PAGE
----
Last night on BBC’s iPlayer, I watched an episode of The Apprentice in which Lord Sugar dispatched two teams with the task to

  •  curate 2 artists’ artworks for a one-day exhibit
  •  propose an artist and artwork(s) to a corporate sponsor
  •  set up and manage the exhibit
  •  represent and sell the artworks

Two teams attempt to pitch graffiti artists for ad campaigns, Renault and Beefeater Gin

Renault – managed by Tom’s team
Representing artists:  Copyright and James Jessop

Copyright, 'Lady of the Lake', 2009, silk screen with hand finishing. Image courtesy
Copyright, ‘Lady of the Lake’, 2009, silk screen with hand finishing. Image courtesy

Beefeater Gin – managed by Gabriela’s team
Representing artists:  Pure Evil and Nathan Bowen

Both teams managed to sell artworks by their artists, however, the points I want to highlight, which I took away from the show (which I’d never seen before). It was quite a learning opportunity in a business sense, I must say…

Tom’s team didn’t get the artist they wanted (Pure Evil) because this artist chose Gabriela’s team to represent him — because her team was enthusiastic about the work, interested in the artist/his work, and Pure Evil felt they would better represent him.  Tom’s team came off as uninterested, unenthusiastic and also a bit arrogant (in that Tom spent more time trying to prove how much he knew about street art, rather than spending time asking the artist about his work).

Lesson learned:  when with the artist, focus on HIM and HIS work. S/he is the product after all.

Pure Evil, 'Print Phillip's Nightmare', silk screen print on paper. Image courtesy
Pure Evil, ‘Print Phillip’s Nightmare’, silk screen print on paper. Image courtesy

When working with the corporate client:  Gabriella didn’t ask them what their budget was, or other requirements. She felt that with art, that more or less, money would be no object for a fantastic piece. (Wrong!)

Lesson learned:  always ALWAYS get requirements for a commissioned piece, and especially a corporate piece. Tom’s team did this from the start with Renault.Lesson learned:  art ALWAYS has a budget, and do your research.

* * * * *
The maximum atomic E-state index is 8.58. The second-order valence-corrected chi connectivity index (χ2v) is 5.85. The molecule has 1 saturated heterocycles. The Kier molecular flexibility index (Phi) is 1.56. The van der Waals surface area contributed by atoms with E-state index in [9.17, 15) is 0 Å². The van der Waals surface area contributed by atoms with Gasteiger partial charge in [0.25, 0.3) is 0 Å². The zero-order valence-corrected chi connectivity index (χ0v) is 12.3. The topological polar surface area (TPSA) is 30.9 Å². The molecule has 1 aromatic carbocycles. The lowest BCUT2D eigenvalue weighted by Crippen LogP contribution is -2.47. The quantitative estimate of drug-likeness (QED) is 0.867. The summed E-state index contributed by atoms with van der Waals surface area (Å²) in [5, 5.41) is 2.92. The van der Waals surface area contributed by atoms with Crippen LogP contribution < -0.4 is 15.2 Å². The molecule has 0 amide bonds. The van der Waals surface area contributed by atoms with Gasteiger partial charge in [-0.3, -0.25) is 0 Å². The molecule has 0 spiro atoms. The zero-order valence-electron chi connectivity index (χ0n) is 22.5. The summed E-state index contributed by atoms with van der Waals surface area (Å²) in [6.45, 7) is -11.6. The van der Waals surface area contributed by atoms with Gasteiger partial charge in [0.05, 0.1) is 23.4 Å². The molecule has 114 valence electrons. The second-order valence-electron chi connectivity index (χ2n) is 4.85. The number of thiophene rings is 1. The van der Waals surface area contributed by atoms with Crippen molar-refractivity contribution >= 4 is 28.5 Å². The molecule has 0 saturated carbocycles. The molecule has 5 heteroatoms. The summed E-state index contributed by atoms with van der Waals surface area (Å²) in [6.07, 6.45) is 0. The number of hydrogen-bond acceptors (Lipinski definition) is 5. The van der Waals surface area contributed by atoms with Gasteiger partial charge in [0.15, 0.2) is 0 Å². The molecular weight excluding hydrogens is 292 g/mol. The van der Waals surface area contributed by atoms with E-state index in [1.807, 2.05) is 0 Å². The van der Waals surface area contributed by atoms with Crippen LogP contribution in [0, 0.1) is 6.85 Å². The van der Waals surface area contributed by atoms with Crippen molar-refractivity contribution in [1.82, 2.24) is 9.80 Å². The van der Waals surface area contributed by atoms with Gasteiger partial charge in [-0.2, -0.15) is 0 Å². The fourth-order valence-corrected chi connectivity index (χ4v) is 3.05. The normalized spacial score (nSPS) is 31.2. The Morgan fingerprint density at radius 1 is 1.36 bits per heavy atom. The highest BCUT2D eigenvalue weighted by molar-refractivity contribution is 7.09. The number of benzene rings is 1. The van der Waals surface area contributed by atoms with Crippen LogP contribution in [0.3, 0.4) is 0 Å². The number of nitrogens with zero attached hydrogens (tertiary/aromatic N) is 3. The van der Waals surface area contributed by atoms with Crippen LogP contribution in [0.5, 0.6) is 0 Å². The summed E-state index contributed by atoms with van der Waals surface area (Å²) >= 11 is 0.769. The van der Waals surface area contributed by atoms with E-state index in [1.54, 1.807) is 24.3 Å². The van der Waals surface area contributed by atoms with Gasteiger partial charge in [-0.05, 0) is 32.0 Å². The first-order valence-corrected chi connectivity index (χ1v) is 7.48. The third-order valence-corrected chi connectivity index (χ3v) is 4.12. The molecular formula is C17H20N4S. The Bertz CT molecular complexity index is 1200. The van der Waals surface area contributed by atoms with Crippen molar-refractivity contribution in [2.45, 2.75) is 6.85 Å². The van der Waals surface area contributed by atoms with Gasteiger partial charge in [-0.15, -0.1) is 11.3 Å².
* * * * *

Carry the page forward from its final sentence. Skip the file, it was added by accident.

Because Gabriella didn’t know the budget and requirements of the corporate client, she picked the wrong artist completely. She picked a £500-a-print artist, when their budget was £10,000.  Also, the corporate client had already seen Nathan Bowen’s work, and didn’t like his work for their brand.

Lesson learned:  do your research.

Street art characters around London, by Nathan Bowen. Image courtesy Duncan C and Flickr
Street art characters around London, by Nathan Bowen. Image courtesy Duncan C and Flickr

At the exhibit, Gabriella’s team didn’t treat their corporate client properly; they weren’t greeted at the door, or given attention, and maybe more importantly, they are a gin company and when offered a drink, they requested a gin and tonic. And the guy LAUGHED and said, “I wish”, and offered them wine. Also the gallery team didn’t even show them around or say good bye. Maybe they had no idea they were talking to VIPs or a potential corporate sponsor.  They didn’t buy anything.

Lesson learned:  look after your VIPs and corporate clients and cater to them specifically.

Tom’s team (Tom specifically) took a risk by choosing to represent James Jessop – his work would be difficult to sell because of both its size and content.  This risk didn’t pay off in the end but no fault to Tom for trying.  His mistake was not having a “plan B” when his favourite artist went with the other guys.

Lesson learned:  from a business point of view, always have a contingency plan in case the first one doesn’t work out.

Having never seen this programme before, I didn’t know what to expect. Nonetheless, there were quite a few good bits of advice to learn from it (as an artist or as a business person in general).

Artist James Jessop poses with his work in Selfridge's Art Stars. Image courtesy
Artist James Jessop poses with his work in Selfridge’s Art Stars. Image courtesy

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